Laura Bell created a 14-by-4-foot replica of Leonardo da Vinci’s “The Last Supper” out of laundry lint. Bell, of Roscommon, Mich., said she spent 800 hours doing enough laundry to get the lint—buying towels of the colors she wanted and washing them separately to get the right shades of lint—and another 200 hours to reproduce the Italian Renaissance painter’s masterpiece. (Associated Press)

Second-Amendment Follies
While shooting at a bird in the rafters of a cookie factory in River Falls, Wis., the 29-year-old plant manager missed the bird but accidentally shot an employee in the back of the head. The manager didn’t realize he’d hit anyone and went about his business. Meanwhile, the injured employee, a 28-year-old man who’d just started working at the Best Maid Cookie plant, said he remained at his workstation for almost another hour after he was shot because he wasn’t allowed to leave the cookie machine unattended. He waited until his scheduled break to drive to the police station and report the incident. (River Falls Journal)

Fool for a Client
Representing himself against first-degree murder charges in DuPage County, Ill., Joshua Matthews, 25, threatened to turn over courtroom tables and became involved in a physical altercation that resulted in his being Tasered before the jury entered. Insisting on wearing a bright orange prisoner outfit with the legs rolled up to his knees, a pair of white socks and metal shackles around his ankles, Matthews stammered and swore throughout his 45-minute opening statement, at one point shouting to the jury, “Y’all must think I’m crazy.” He told the jurors he intended to prove “everyone they [prosecutors] put on the stand is lying,” adding, “They ain’t got (expletive) on me.” (Suburban Chicago’s Daily Herald)

Slightest Provocation
Authorities charged Edna Elizabeth Verdin, 47, with hitting her boyfriend in the face with a frozen steak in Terrebonne Parish, La., after she became upset because she couldn’t find room in the freezer to chill a bottle of tequila. (Houma’s The Courier)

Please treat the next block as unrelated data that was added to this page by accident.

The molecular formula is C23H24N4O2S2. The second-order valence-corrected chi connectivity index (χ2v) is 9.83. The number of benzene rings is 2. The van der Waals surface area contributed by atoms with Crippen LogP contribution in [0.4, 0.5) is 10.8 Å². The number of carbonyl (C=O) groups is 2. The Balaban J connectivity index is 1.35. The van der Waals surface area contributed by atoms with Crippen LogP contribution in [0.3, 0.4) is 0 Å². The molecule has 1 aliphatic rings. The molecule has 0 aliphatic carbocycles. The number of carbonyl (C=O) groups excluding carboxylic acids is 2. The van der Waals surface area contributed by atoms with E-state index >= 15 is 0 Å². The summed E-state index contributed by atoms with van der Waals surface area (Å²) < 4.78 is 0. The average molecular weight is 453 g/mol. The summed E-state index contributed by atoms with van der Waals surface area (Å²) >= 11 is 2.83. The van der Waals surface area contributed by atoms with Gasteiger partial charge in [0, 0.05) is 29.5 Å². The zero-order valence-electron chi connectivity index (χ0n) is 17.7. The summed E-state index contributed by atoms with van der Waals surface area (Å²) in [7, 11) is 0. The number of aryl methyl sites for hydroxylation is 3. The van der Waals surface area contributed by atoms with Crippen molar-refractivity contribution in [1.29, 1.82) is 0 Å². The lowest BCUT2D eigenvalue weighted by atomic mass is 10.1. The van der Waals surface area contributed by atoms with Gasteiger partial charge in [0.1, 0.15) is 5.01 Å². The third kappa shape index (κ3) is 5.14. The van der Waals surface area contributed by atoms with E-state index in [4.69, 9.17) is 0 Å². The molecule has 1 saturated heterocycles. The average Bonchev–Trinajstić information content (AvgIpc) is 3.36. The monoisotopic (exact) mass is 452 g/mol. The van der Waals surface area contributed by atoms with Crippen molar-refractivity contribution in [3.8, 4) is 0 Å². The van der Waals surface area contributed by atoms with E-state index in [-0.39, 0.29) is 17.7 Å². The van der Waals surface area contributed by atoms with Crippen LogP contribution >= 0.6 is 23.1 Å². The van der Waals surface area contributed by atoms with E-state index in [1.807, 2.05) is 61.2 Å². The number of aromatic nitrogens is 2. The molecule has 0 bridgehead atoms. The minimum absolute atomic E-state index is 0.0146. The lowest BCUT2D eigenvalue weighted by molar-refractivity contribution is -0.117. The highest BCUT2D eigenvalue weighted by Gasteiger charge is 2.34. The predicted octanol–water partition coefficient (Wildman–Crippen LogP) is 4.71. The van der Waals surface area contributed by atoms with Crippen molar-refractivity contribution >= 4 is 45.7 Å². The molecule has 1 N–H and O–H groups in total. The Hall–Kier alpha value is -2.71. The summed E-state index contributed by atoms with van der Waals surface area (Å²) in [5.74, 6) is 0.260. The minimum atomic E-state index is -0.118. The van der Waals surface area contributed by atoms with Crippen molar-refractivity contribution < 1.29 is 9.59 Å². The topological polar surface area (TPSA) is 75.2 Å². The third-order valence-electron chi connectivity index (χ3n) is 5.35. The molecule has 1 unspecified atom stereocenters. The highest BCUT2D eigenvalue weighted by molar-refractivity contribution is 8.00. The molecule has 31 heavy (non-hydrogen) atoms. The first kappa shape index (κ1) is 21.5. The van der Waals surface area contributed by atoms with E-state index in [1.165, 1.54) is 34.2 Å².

Donna Ambrosio-Ruglio, 45, was charged with hitting a 9-year-old boy with a frying pan in Randolph, N.J., when he dropped a bagel with cream cheese on the floor and a dog began licking it up. The boy told police that Ambrosio-Ruglio, who was caring for him, yelled at him that the cream cheese would kill the dog and whacked him on the head with the pan. (Parsippany’s Daily Record)

Ancestry-Community Follies
The Hawaii Civil Rights Commission said it would review a policy by Waikiki restaurant Keoni by Keo’s that adds a mandatory 15 percent tip to the checks of customers who don’t speak English. A restaurant representative explained that its many international visitors customarily don’t tip, so it’s merely trying to help its wait staff. The workers not only rely on tips for income, but also must pay taxes on a percentage of the restaurant’s total sales that Internal Revenue Service rules consider to be tips, even if they aren’t. Bill Hoshijo, executive director of the Civil Rights Commission, acknowledged the commission hasn’t received any complaints, but said it’s looking into the restaurant’s practice anyway because “discrimination based on language is ancestry discrimination.” (Honolulu’s KITV-TV)

  • Email
  • Print

© 2015 Missoula News/Independent Publishing | Powered by Foundation